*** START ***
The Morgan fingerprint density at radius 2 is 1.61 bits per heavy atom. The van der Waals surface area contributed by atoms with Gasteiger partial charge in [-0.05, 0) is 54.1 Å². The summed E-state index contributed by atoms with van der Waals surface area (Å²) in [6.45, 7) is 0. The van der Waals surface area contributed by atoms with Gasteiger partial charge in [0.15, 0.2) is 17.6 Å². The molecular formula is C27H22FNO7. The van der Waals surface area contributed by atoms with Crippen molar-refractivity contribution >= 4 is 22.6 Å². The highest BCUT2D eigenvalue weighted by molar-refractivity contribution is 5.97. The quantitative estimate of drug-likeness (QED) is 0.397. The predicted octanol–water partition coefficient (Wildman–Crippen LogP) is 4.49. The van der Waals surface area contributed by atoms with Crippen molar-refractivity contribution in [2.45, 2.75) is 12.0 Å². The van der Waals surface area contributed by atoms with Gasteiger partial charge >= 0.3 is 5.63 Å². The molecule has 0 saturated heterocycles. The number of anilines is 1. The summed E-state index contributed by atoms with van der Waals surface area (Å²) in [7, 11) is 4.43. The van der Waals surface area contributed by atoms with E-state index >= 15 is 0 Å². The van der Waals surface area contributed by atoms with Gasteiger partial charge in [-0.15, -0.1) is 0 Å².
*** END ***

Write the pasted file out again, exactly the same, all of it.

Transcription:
The Morgan fingerprint density at radius 2 is 1.61 bits per heavy atom. The van der Waals surface area contributed by atoms with Gasteiger partial charge in [-0.05, 0) is 54.1 Å². The summed E-state index contributed by atoms with van der Waals surface area (Å²) in [6.45, 7) is 0. The van der Waals surface area contributed by atoms with Gasteiger partial charge in [0.15, 0.2) is 17.6 Å². The molecular formula is C27H22FNO7. The van der Waals surface area contributed by atoms with Crippen molar-refractivity contribution >= 4 is 22.6 Å². The highest BCUT2D eigenvalue weighted by molar-refractivity contribution is 5.97. The quantitative estimate of drug-likeness (QED) is 0.397. The predicted octanol–water partition coefficient (Wildman–Crippen LogP) is 4.49. The van der Waals surface area contributed by atoms with Crippen molar-refractivity contribution in [2.45, 2.75) is 12.0 Å². The van der Waals surface area contributed by atoms with Gasteiger partial charge >= 0.3 is 5.63 Å². The molecule has 0 saturated heterocycles. The number of anilines is 1. The summed E-state index contributed by atoms with van der Waals surface area (Å²) in [7, 11) is 4.43. The van der Waals surface area contributed by atoms with E-state index >= 15 is 0 Å². The van der Waals surface area contributed by atoms with Gasteiger partial charge in [-0.15, -0.1) is 0 Å².